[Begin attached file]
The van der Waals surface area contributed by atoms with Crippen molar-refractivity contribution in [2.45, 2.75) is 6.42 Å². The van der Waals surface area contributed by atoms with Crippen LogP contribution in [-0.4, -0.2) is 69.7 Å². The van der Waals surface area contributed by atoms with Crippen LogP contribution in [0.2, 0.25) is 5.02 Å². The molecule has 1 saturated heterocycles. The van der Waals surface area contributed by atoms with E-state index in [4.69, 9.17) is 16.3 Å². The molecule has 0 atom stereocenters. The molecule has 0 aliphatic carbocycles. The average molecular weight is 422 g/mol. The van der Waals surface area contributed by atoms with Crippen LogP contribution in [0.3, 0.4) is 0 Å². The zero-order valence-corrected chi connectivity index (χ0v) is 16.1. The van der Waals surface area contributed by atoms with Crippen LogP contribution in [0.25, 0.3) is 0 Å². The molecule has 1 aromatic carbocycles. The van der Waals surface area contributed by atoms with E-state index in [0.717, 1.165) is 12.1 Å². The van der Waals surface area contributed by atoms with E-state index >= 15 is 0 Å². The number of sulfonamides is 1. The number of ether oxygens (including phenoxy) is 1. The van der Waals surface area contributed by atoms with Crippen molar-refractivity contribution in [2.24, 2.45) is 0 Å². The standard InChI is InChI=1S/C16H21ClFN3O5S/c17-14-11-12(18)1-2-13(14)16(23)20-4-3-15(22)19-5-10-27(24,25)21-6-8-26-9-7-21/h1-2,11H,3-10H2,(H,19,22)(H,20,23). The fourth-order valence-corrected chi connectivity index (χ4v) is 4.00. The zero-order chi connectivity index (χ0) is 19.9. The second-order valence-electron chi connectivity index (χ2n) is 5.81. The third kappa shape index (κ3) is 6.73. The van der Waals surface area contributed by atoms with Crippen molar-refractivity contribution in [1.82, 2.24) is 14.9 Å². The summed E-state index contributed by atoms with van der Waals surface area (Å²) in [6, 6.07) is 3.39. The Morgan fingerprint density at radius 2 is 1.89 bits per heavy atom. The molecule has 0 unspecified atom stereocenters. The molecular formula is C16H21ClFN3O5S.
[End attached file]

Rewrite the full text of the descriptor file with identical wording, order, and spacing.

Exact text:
The van der Waals surface area contributed by atoms with Crippen molar-refractivity contribution in [2.45, 2.75) is 6.42 Å². The van der Waals surface area contributed by atoms with Crippen LogP contribution in [-0.4, -0.2) is 69.7 Å². The van der Waals surface area contributed by atoms with Crippen LogP contribution in [0.2, 0.25) is 5.02 Å². The molecule has 1 saturated heterocycles. The van der Waals surface area contributed by atoms with E-state index in [4.69, 9.17) is 16.3 Å². The molecule has 0 atom stereocenters. The molecule has 0 aliphatic carbocycles. The average molecular weight is 422 g/mol. The van der Waals surface area contributed by atoms with Crippen LogP contribution in [0.3, 0.4) is 0 Å². The zero-order valence-corrected chi connectivity index (χ0v) is 16.1. The van der Waals surface area contributed by atoms with Crippen LogP contribution in [0.25, 0.3) is 0 Å². The molecule has 1 aromatic carbocycles. The van der Waals surface area contributed by atoms with E-state index in [0.717, 1.165) is 12.1 Å². The van der Waals surface area contributed by atoms with E-state index >= 15 is 0 Å². The number of sulfonamides is 1. The number of ether oxygens (including phenoxy) is 1. The van der Waals surface area contributed by atoms with Crippen molar-refractivity contribution in [2.24, 2.45) is 0 Å². The standard InChI is InChI=1S/C16H21ClFN3O5S/c17-14-11-12(18)1-2-13(14)16(23)20-4-3-15(22)19-5-10-27(24,25)21-6-8-26-9-7-21/h1-2,11H,3-10H2,(H,19,22)(H,20,23). The fourth-order valence-corrected chi connectivity index (χ4v) is 4.00. The zero-order chi connectivity index (χ0) is 19.9. The second-order valence-electron chi connectivity index (χ2n) is 5.81. The third kappa shape index (κ3) is 6.73. The van der Waals surface area contributed by atoms with Crippen molar-refractivity contribution in [1.82, 2.24) is 14.9 Å². The summed E-state index contributed by atoms with van der Waals surface area (Å²) in [6, 6.07) is 3.39. The Morgan fingerprint density at radius 2 is 1.89 bits per heavy atom. The molecule has 0 unspecified atom stereocenters. The molecular formula is C16H21ClFN3O5S.